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Were Iranian nuclear documents fabricated?

By Gareth Porter | Last updated: Sep 25, 2009 - 11:41:12 AM

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Graphic: MGN Online
The IAEA's apparent lack of concern about the absence of security markings and seals on the documents contrasts sharply with the IAEA's investigation of the Niger uranium documents cited by the George W. Bush administration as justification for invading Iraq in 2002-2003.
WASHINGTON (IPS/GIN) - The International Atomic Energy Agency says its present objective regarding Iran is to try to determine whether the intelligence documents, purportedly showing a covert Iranian nuclear weapons program from 2001 to 2003, are authentic or not. The problem, according to its reports, is that Iran refuses to help clarify the issue.

But the IAEA has refused to acknowledge publicly significant evidence brought to its attention by Iran that the documents were fabricated, and has made little, if any, effort to test the authenticity of the intelligence documents or to question officials of the governments holding them, IPS has learned.

The agency has strongly suggested in its published reports that the documentation it is supposed to be investigating is credible, because it “appears to have been derived from multiple sources over different periods of time, is detailed in content and appears to be generally consistent.”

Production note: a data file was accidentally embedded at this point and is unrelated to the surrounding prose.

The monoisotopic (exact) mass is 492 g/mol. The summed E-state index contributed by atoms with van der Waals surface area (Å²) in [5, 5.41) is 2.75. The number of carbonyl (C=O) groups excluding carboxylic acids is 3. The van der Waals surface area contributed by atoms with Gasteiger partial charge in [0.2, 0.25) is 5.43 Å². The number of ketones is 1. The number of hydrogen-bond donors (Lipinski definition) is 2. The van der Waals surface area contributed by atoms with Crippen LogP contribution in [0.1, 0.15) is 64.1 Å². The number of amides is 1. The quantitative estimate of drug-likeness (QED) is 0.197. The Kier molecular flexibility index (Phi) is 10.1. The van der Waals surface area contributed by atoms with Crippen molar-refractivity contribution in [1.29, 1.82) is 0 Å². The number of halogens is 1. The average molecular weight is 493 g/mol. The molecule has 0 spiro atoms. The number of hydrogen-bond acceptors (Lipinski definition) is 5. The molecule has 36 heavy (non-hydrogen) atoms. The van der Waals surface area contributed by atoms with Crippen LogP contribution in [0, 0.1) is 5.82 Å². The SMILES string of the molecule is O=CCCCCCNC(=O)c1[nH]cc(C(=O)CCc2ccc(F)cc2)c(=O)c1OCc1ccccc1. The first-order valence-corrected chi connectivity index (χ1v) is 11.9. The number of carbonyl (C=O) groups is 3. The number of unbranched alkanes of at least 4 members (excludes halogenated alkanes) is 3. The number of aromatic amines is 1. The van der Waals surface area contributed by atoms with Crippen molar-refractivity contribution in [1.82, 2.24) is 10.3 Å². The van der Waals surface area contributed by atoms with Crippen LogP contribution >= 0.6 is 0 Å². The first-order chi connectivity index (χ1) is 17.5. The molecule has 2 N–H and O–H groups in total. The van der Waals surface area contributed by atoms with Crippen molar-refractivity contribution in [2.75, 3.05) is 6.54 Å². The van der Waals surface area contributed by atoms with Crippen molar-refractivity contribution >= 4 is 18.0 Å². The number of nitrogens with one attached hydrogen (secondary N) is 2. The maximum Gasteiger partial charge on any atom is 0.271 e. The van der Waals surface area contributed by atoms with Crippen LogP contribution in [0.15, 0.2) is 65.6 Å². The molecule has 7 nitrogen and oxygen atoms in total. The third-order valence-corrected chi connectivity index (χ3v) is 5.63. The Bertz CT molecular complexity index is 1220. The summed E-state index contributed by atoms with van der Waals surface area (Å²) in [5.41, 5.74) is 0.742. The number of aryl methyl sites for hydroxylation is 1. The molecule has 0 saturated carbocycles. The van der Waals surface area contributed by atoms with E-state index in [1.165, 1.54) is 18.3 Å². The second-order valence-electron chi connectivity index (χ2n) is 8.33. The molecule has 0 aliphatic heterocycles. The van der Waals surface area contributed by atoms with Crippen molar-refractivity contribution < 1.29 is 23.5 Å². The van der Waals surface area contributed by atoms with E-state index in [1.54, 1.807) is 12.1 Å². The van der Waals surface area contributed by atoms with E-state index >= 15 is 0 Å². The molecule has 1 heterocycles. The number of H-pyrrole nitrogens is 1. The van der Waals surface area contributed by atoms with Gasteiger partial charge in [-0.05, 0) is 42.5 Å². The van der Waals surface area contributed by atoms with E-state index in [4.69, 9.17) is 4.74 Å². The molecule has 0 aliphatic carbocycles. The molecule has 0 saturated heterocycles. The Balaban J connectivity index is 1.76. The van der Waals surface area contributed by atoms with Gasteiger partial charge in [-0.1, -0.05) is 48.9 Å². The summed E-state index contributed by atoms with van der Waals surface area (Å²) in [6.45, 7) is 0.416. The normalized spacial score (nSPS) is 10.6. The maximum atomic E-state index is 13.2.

IAEA Safeguard Department chief Olli Heinonen signaled his de facto acceptance of the “alleged studies” documents when he presented an organizational chart of the purported secret nuclear weapons project based on the documents at a February 2008 “technical briefing” for member states.

Meanwhile, the IAEA has portrayed Iran as failing to respond adequately to the “substance” of the documents, asserting that it has focused only on their “style and format of presentation.”

In fact, however, Iran has submitted serious evidence that the documents are fraudulent. Iran's permanent representative to the United Nations in Vienna, Ambassador Ali Asghar Soltanieh, told IPS in an interview he had pointed out to a team of IAEA officials in a meeting on the documents in Tehran in spring 2008 that none of the supposedly top secret military documents had any security markings of any kind, and that purported letters from defense ministry officials lacked Iranian government seals.